Concerning consultation, one suggestion I first heard from Jon Baird at the PDAC is to make all consultation agreements public information. This would go a long way to alleviate the fears that some may have of unfair play or corruption at either end. An open policy where the general public, company shareholders and the First Nation peoples—those living in the towns and villages, not necessarily the leaders—can keep an eye on both sides of negotiation will build trust and better relationships in our industry.
Concerning prospectors, I suggest leaving the present system of staking in most of Ontario where there is crown land. I also live on a piece of bush out 20 miles from town and I don’t have my mineral rights either. I got into this industry because someone walked across my grounds on a Sunday while we were having a hot dog, staking claims through my yard. So I’ve been there; I know how that feels. There are some bad apples out there, but most of us try to do a good job. Like I say, if we could leave the staking the way it is where there’s crown land, it would be nice.
If we must go to map staking—and I hope we don’t—as the government says, “There are too few stakers to worry about.” I don’t think that’s true, but if that’s the case, then I suggest that a scholarship fund be set up or some kind of fund to get into some other business because there’s nothing there for us. Most of us are independent. We can’t go on EI.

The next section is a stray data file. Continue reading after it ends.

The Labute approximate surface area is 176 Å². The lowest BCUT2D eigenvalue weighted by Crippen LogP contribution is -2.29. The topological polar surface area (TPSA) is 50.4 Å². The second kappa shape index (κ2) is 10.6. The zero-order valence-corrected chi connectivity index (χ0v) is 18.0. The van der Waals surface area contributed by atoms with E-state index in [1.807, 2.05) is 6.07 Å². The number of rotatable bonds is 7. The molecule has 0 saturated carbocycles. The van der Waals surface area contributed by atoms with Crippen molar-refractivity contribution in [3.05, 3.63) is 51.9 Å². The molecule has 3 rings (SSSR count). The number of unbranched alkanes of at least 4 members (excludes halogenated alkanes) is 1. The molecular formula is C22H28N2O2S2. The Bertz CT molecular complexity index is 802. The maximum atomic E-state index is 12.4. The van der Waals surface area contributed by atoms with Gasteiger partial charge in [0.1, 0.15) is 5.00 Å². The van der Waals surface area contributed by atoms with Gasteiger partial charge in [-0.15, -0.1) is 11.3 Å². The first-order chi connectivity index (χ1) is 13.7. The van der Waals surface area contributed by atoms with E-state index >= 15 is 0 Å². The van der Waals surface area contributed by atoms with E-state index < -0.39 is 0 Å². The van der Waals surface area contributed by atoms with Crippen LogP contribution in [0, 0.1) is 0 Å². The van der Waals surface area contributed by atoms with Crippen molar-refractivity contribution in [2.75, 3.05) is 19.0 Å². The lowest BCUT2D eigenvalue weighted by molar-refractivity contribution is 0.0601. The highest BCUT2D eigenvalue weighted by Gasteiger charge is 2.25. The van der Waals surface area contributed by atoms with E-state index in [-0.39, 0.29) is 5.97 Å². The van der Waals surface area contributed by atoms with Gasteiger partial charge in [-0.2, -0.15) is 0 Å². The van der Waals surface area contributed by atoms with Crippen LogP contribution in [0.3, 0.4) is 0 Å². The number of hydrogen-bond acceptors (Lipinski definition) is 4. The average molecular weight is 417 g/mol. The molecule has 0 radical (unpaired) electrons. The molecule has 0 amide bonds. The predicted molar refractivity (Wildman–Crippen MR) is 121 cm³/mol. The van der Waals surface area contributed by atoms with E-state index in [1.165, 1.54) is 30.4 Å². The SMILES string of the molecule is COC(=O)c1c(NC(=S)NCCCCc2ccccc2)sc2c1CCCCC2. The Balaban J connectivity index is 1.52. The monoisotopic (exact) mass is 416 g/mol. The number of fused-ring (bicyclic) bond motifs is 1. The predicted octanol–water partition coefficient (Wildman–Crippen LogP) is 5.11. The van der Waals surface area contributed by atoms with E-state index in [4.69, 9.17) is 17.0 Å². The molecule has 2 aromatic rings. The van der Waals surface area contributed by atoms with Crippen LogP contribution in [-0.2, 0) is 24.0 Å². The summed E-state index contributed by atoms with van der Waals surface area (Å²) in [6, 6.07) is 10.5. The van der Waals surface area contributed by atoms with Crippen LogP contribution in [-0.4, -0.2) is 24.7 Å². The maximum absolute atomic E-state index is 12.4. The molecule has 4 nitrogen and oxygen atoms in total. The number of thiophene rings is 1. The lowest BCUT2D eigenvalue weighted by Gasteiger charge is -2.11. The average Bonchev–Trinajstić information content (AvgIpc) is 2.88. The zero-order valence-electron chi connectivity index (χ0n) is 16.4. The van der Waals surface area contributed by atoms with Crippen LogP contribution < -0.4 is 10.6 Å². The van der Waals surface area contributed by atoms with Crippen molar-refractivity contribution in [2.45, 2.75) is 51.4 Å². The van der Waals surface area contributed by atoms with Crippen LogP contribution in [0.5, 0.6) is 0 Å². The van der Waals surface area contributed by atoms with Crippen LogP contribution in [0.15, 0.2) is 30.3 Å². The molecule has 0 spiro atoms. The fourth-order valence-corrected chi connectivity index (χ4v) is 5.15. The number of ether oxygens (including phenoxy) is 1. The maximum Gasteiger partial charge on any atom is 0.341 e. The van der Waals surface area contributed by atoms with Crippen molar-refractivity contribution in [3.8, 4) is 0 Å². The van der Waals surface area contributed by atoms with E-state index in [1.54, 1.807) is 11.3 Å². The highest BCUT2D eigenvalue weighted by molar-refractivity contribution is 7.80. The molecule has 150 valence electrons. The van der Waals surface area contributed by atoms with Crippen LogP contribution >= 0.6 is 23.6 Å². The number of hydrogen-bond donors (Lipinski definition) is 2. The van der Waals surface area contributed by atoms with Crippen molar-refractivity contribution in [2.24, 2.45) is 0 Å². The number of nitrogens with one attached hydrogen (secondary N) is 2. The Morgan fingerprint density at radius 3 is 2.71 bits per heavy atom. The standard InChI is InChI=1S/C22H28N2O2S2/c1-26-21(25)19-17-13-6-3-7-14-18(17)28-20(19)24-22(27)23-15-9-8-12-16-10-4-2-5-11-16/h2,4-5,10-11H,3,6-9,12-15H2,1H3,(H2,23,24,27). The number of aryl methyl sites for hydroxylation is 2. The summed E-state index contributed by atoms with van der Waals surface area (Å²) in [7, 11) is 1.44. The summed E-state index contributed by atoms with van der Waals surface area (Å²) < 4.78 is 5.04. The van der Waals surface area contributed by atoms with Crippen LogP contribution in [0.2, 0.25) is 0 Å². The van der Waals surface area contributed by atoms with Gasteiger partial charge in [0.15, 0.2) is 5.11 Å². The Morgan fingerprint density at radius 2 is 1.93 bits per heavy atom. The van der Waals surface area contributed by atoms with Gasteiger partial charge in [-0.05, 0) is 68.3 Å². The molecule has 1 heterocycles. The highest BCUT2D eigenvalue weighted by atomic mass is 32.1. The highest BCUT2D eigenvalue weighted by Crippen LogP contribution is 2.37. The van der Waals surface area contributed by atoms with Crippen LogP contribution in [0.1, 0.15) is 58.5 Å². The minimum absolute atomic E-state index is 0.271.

I would suggest that the prospector be given special rights concerning consultation, and I appeal here to the government and to the First Nations people that they give us a bye, that they give us the right to go just with our hammers when we stake ground to prospect. We’re not going to damage the land. I think we’re a lot on the same level. I think we should not have to consult in order to boot-and-hammer prospect. Ontario used to be a place where the young and ambitious and poor could go prospecting in the bush, find something new and go rub shoulders with the rich developers in Toronto. This is how the Prospectors and Developers Association of Canada started, I think. It’s sort of like the little guy’s dream of trying to make it. Please don’t ruin this entrepreneurial dream.